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This is a fairly simple instructable: if you can thread a needle (or have the tools to assist in doing so), you are probably qualified to make these. Before I begin, a little note on safety. When preparing the gear for use as a button (and when taking apart the clock to get the gear, but that's another story) wear safety goggles! Don't blame me if you ignore this advice! Also, if you are taking apart a clock to get the gears, you absolutely must be careful around the coiled springs. Those things are surprisingly powerful: I recommend at least a leather jacket, leather gloves, and a full-face shield! Of course, if you don't want to take the risk (or if you can't find a suitable clock to take apart: if it says "quartz," it probably won't work!), you can find gears on Etsy or Ebay, or anywhere else that sells steampunk art supplies. Also, mind your hands, as you will be working with a hand saw. I recommend a clamp, or a vise, so much so that you should buy one if you don't already have one available. I got a bench vise at an awesome local secondhand hardware store for $10, but if you can't find such a deal, Harbor Freight Tools sells them for $50 or $25 on sale, which is still worth it, so long as you have somewhere to mount it. I just used a piece of chipboard.

Anyways: here is a list of things you will need:

goggles

vise

some kind of hand saw, that can cut metal (a dremel with a cut-off wheel works, too)

pliers

scissors

thread

needle.

gears

fabric garment on which to place the buttons

Anyway, let's begin.

Step 1: First, You Must Prepare the Gears

The first picture shows the finished gears, ready to attach to the garment. To get to that point, you must first remove the shaft. Before that, you must put on your goggles, and place the gear in the vise, as shown. My gears had some odd Gatling-gun-shaped thingies (best way to describe them), so I removed these with a twist of the pliers. If you don't have goggles at this step, you may end up with a cylinder of metal hitting you in the eye, so keep that in mind!

After removing that, you want to saw off the long end of the gear shaft. once that is done, you simply use pliers to remove the other end. Note that I didn't remove anything in the pictures, because I already had all of the gears I need: I just wanted to show the steps.

The last picture is just to show off my $10 find. All it is missing is the bar for the part that turns to close and open the jaws, but I can just grab a suitable piece of metal, and place it through the hole to turn it.

Next, it is time to prepare the garment...

Step 2: Removing Buttons and Sizing the Holes

In this step, the first thing you do is remove the buttons from the garment (unless there aren't any buttons in the parts where you are going to place the new ones). I don't know what kind of buttons your garment has, but mine was a denim jacket from about 1969, so the buttons were riveted in. I just pulled them out with pliers.

Next, you should see if the gears fit the buttonholes. If the buttonholes are too small, you will need to cut them larger. If they are too big, or if you cut them, you should probably sew the rims of the buttonholes. There are other instructables for that: I'm sure you can find them. Tell me in the comments section if you can't.

Now that that's out of the way, it is time to sew on the buttons

Step 3: Sewing on the Buttons (or "Just Sew Some Gears on It and Call It Steampunk")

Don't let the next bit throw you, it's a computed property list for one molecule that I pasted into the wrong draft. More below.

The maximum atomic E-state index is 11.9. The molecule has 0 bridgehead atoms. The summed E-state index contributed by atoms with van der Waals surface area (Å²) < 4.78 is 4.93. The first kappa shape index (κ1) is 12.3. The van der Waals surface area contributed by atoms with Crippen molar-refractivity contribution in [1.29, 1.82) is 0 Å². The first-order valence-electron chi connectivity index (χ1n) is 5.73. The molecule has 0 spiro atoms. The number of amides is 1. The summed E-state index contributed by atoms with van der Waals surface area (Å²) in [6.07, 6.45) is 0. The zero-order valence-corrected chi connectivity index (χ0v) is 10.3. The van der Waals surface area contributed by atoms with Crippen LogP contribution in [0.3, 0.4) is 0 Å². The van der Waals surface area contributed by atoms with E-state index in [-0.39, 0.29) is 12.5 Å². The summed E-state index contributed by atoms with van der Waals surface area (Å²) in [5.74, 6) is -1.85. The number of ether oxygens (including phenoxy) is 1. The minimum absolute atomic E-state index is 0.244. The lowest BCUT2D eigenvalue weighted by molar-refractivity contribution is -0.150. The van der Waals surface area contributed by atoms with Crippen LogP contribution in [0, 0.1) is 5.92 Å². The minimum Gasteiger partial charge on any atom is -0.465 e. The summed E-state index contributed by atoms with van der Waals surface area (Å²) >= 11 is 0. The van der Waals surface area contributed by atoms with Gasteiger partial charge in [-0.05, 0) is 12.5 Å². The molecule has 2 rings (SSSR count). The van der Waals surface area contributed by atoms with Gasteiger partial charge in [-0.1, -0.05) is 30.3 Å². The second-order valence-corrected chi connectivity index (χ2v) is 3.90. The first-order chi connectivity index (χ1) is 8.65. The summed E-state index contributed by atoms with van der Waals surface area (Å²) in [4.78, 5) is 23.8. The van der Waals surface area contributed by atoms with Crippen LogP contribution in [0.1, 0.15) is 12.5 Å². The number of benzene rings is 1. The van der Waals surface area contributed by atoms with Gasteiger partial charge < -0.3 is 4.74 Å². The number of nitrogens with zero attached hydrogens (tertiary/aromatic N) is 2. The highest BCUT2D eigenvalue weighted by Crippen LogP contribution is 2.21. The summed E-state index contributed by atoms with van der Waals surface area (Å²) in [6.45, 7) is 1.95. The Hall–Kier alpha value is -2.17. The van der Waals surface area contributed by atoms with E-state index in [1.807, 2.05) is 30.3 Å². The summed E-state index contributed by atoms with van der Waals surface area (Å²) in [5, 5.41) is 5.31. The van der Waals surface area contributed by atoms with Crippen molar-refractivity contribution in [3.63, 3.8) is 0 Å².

Now, it's time for the main attraction. First, of course, you must cut some thread, and thread the needle. The amount of thread depends on a bunch of variables, so it is best to cut more than you think you will need. After the needle is threaded, you want to make it a double thread, and tie a knot at the end. To do this, you must pull both ends of the thread, until the ends are at the same point, and the needle is at the opposite end of these. Then, you tie a knot in the end by wrapping the end around your pointer finger, then pulling it back with your thumb, twisting it. Finally, you tighten the knot with your thumbnail.

Now that your needle is threaded, you want to put the needle through the place where you want the button, starting on the inside. Then, you pull it through the space in the gear between spokes, as shown in the third picture. After that, you take the needle over the spoke, and put in back into the fabric right next to the spoke. Now, you will want to put the thread back up through the fabric, right next to the next spoke. Keep going around the spokes, and when you have gone around the whole gear twice, you want to put the needle through the fabric, towards the gear, but not through the gear. Instead, you want to wrap the thread around the thread that is in between the gear and the fabric, while being careful not to get the thread caught on the gear. Wrap it 4 times, then go back into the fabric.Finally, you want to sew a stitch 3 times in the same place, and then cut the thread, and tie a knot to fully secure it. cut any thread that hangs past this knot, and now you have one button. Continue all of these steps for each button you want to replace. The last two pictures show how this looks.

<h1>Just Glue Some Gears On It (And Call It Steampunk) </h1><p>https://www.youtube.com/watch?v=TFCuE5rHbPA</p>
<p>This is actually pretty different from most of my projects: I hardly use gears! well, there is also that chunky one I made into a belt buckle (another instructable for another day, I suppose).</p>
<p>Don't the teeth make it hard to push the gears through the button holes?</p>
<p>The button holes ought to be a bit larger than usual. It seems to work okay.</p>
<p>I like how you've photographed this on newsprint. And the "just sew some gears on it and call it steampunk" line made me laugh. </p>

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